Coming to the Stage- Part 1

I readily admit that I don’t know what I am doing.  I am an amateur at mostly everything, especially life.  But I love to learn, and I keep stepping to the stage.


It started out small.  I remember being no more than five fingers old, packed tightly in a car full of my loved ones, grown-ups in the front seat, little cousins perched precariously on the laps of big cousins in the back.  We were on our way to the Alamo.  I don’t remember much about the Alamo, despite that being it’s thing… REMEMBER THE ALAMO, but I do remember the road trip.  The time spent in the car, the time wasted out of the car because of the multiple unscheduled stops my urgent and unpredictable restroom request caused (my young bladder was not cut out for the open road), the game of Catch-22 (long before I understood what a Catch-22 was) I played with my uncle where I tried to get candy (if I asked for skittles, he mischievously claimed to only have “ski-diddles” and when I asked for “ski-diddles” he confusingly only had Skittles).  This road trip to the Alamo contains my first memory of trying on other people’s lives: observing actions, speech, mannerisms, and then reflecting them back.  It is the prequel story to the saga of my passion for acting.

The first scene, takes place in front of a mirror, hanging on the wall of the motel room my extended family shares together.  I notice my Uncle “Ski-diddle” grooming in the mirror.  I have been captivated by him ever since our game of “chase the rainbow”; he is a giant and kind and playful, and without trying he nurtures my silly side.  Eventually, observing isn’t enough, so I stand next to him in the mirror, just barely tall enough to see over the dresser, and mimic his every move.  We wordlessly continue our little drama:  he brushes his hair… I brush my hair; he adjusts his clothes… I adjust my clothes; he shaves his facial hair… I shave my non-existent facial hair.  My very first improv scene.  My very first stage.

As a young girl, I wanted to be many things when I grew up, but I always included actress.  Growing up in church offered unique opportunities to “perform” before an “audience”.  One story, which I shall share in another post, and which my big cousins have never let me forget, involves having to be tactfully removed from the pulpit and separated from my new best friend, the microphone.  I was way too comfortable on stage.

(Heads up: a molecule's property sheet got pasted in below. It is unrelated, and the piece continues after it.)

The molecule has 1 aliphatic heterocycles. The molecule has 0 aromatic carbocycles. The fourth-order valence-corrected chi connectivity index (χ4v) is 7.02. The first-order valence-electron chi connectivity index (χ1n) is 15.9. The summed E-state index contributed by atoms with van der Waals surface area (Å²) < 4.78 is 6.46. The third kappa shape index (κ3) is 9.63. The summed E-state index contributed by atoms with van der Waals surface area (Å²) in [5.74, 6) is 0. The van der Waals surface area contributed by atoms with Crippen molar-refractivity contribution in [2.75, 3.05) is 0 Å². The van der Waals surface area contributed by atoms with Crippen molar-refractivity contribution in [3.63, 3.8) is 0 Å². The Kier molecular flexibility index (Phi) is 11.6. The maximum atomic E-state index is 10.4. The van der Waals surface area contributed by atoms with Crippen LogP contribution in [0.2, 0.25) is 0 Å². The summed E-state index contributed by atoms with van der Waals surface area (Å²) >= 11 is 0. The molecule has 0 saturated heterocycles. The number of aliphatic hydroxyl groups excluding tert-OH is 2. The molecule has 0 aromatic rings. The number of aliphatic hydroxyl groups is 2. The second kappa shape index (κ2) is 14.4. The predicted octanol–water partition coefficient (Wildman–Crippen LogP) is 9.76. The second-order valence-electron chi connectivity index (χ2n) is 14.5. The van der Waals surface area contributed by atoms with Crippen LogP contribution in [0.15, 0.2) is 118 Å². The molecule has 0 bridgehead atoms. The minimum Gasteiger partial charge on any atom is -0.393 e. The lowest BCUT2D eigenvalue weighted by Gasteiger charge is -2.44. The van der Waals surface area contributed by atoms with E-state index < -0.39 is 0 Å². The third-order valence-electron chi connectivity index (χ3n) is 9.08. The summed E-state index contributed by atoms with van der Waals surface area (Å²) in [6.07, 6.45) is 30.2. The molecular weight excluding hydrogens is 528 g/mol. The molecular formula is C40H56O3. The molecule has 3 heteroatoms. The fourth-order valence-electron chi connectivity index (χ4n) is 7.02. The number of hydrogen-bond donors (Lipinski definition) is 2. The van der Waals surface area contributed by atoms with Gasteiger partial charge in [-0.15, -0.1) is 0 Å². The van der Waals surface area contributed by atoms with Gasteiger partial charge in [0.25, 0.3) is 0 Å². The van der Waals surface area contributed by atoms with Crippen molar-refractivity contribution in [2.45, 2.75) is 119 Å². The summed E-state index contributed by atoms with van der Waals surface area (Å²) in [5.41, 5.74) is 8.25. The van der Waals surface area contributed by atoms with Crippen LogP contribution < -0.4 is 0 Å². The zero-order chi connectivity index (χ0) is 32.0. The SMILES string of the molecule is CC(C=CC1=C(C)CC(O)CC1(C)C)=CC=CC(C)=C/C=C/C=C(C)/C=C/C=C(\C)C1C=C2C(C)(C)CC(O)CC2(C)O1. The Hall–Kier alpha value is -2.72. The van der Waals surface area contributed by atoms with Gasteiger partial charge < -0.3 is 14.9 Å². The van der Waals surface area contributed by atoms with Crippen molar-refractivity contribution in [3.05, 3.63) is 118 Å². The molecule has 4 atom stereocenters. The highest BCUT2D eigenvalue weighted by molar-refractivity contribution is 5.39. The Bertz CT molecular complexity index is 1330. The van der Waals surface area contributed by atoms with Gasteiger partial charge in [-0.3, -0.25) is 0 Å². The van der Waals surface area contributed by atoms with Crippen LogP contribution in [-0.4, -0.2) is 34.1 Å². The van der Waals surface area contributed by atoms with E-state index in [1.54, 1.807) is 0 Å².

Another moment, I can never live down, involves being obsessed with the movie “Coming to America”.  I loved the scene where the Prince of Zamunda meets potential wifeys.  My favorite thing to do was reenact one part in particular: I hold an imaginary lighter beneath my palm as the flames dance along my unflinching flesh, and quote in a most serious and monotone voice, “I was Joan of Arc in my former life”.  Oh yes!  Waaaaay too comfortable on stage.


Fast forward in my timeline past my awkward, insecure pre-teen adolescence, past loss and grief, and pause for a moment at my high school self.  I took acting very seriously.  I believed I was good at it, and I certainly loved telling stories and playing roles on stage.  But there’s is a but.  Having to audition, be judged, and compete for roles made me feel insecure.  I was no good at auditioning, and in fact, I had to tryout over again for three years before I ever made it into my high school’s theater company.  My senior year, I was finally able to perform in front of an audience, and yet I began to shrink on stage.

Shakespeare wrote that all the world is a stage.  The bard’s metaphor definitely applied in my case.  I shrank from a lot of stages in my life.  I continued to hold tightly to the desire to share stories and tell them truthfully, but I was less bold, it was like a birthday wish that you never speak aloud because you are superstitious it won’t come true.  I was afraid it would never come true.  I was conditioned into believing that it was not a sensible dream at my age: “you should study computers”, “do you have a backup plan”, “hardly anyone makes a living like that”.  Advice meant to helpfully shield me from the pain of failure, only redirected my energy at my short comings, and I acted out (or rather opted out) of fear of failure itself.  I traded in my dreams of writing and acting for more practical ones.  I didn’t major in theater or writing, and then later I became a slave to The Struggle (a perpetual cycle of working to earn money to pay bills and rent… only to work more to pay even more bills… saving little yet owing a lot, never getting much farther ahead); I reached a stage in my life where it was nothing but work or study: I neglected my personal needs and relationships and ignored my dreams completely.  But the thing about a calling is, it won’t shut up.  The small voice, no matter how drowned out by distractions or distorted by self-doubt, it remained nagging me during the quiet hours or in my sleep.